Life As We Know It is a new kind of romantic comedy in that it is actually what it claims to be: comedic.
The plot, though based on the generic format of any other film in the rom-com genre, is fresh enough to capture its audience and funny enough to keep it laughing.
Holly Berenson (Katherine Heigl) and Eric Messer (Josh Duhamel) are set up on a blind date at the start of the movie, and it is quickly made clear that they are two very different people. Despite their mutual wish to never see each other again, the pair are continually thrown together in the coming years as a result of mutual friends.
When confronted with the task of raising their friends’ daughter, Sophie, after a traumatic accident, they have to learn not only how to live together under one roof but also how to become parents. Though the plot does progress, it is the characters, their relationships and the comedy that make this movie a must-see.
Following the introductory date scene, the title sequence rolls with a collage of mock home videos of the friends, highlighting their lives, experiences, arguments and mutual festivities. Immediately the audience connects with the characters. Though Duhamel and Heigl’s acting isn’t anything better than what we’ve seen in the past from these two, it is definitely of higher quality than most movies of this genre. Duhamel and Heigl are unbelievably charismatic and charming when put together in a scene.
They are also quite believable in their roles: Heigl as a put-together workaholic with relationship issues and Duhamel as a sports fanatic and carefree ladies man. The two leads work very well together, and their natural chemistry has the audience praying for them to have their own happily-ever-after, even before this idea is presented as a possibility
Unfortunately, as it seems all chick flicks must, there is no shortage of corny scenes in this movie. The writers even go so far as to include the classic airport scene, where one character sprints down the terminal to stop the other from getting on the plane, only to find the plane has already departed.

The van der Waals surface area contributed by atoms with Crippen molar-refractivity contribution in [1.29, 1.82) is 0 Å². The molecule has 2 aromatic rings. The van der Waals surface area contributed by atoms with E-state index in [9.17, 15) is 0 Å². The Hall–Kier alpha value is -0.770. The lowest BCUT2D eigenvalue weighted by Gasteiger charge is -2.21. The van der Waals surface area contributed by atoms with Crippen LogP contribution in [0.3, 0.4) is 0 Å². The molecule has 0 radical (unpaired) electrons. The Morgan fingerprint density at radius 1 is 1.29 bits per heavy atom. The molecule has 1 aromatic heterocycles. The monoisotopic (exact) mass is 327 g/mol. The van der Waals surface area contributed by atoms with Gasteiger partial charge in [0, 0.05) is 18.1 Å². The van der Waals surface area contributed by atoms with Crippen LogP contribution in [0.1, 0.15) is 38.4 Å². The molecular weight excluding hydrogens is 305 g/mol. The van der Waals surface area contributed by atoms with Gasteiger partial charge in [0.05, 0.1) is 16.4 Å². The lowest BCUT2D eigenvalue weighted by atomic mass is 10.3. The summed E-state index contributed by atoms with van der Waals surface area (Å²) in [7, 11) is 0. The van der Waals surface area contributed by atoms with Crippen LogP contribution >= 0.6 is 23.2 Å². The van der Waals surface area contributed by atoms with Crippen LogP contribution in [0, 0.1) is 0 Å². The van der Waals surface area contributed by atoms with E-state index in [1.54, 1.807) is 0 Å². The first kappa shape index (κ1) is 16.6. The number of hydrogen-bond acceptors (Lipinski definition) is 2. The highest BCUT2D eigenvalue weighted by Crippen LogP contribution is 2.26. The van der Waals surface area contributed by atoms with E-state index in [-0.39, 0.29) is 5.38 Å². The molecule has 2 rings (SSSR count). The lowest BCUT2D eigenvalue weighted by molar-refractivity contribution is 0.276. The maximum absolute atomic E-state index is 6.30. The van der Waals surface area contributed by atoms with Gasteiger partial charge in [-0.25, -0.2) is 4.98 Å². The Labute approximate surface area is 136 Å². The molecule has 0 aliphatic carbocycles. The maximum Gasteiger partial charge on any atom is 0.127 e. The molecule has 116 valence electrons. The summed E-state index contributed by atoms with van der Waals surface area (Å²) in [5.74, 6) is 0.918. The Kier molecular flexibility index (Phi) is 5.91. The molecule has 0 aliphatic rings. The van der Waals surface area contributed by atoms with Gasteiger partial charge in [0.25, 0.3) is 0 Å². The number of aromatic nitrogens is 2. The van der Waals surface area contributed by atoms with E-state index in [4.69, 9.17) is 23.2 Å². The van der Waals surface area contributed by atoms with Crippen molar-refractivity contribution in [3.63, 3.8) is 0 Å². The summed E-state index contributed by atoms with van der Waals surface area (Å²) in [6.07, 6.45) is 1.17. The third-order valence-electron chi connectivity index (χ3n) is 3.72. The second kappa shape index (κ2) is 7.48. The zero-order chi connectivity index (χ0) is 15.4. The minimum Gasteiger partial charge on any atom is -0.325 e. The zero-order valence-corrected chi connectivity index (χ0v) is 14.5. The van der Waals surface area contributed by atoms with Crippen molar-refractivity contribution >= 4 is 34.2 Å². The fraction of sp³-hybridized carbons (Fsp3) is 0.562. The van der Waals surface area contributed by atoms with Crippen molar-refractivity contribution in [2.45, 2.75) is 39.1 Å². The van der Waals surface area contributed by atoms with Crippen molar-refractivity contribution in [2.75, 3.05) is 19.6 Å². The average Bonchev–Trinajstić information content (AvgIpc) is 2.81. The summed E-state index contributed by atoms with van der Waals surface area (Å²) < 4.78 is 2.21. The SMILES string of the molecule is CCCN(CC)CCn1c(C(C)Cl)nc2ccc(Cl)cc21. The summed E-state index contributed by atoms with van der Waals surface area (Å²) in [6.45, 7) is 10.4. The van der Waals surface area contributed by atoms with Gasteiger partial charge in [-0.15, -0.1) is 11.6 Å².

What this movie has that its predecessors have lacked, however, is the redemptive touch of comedic relief. It is as if the writers knew just how cheesy they were being, and whenever it got too over the top, they threw a few more jokes the audience’s way. In the airport scene, for example, the caseworker sent to judge whether Eric and Holly are fit to be parents tags along. She yells fractious comments to the workers at airport security and cries over Holly’s inevitable unhappiness, effectively lightening the mood and distracting from the overdramatic action taking place at the forefront of the scene.
Life As We Know It is filled with a number of incredibly entertaining and hysterical moments from start to finish. Though there are lots of laughs to be had, there are also some less-than-funny scenes as well — you might tear up early on when Sophie’s parents die. Some might even tear up when they see Eric and Holly separate over issues ranging from raising Sophie to Holly’s new love interest, Sam (Josh Lucas).
Whether the audience likes Josh Lucas’ character or not, his part in the movie is nonetheless disposable. Even though his character is charming, sweet, good with kids, a doctor — seemingly the perfect guy — in classic genre fashion, the tropes of the film win out. Viewers will find themselves sucked into the lives of these characters, hoping against all realistic hope and all notions of practicality that the two leads find each other again.
Life As We Know It has its high and low points, as most movies do. Despite the cheesiness and overuse of some lines, this movie is still one for the masses. Everyone in the theater will be laughing through the whole of the movie, sometimes even for so long that they miss the next joke.
There is humor, drama, character growth, love, loss and outstanding actors — everything needed to make it the blockbuster hit that, if nothing else, its humor deserves.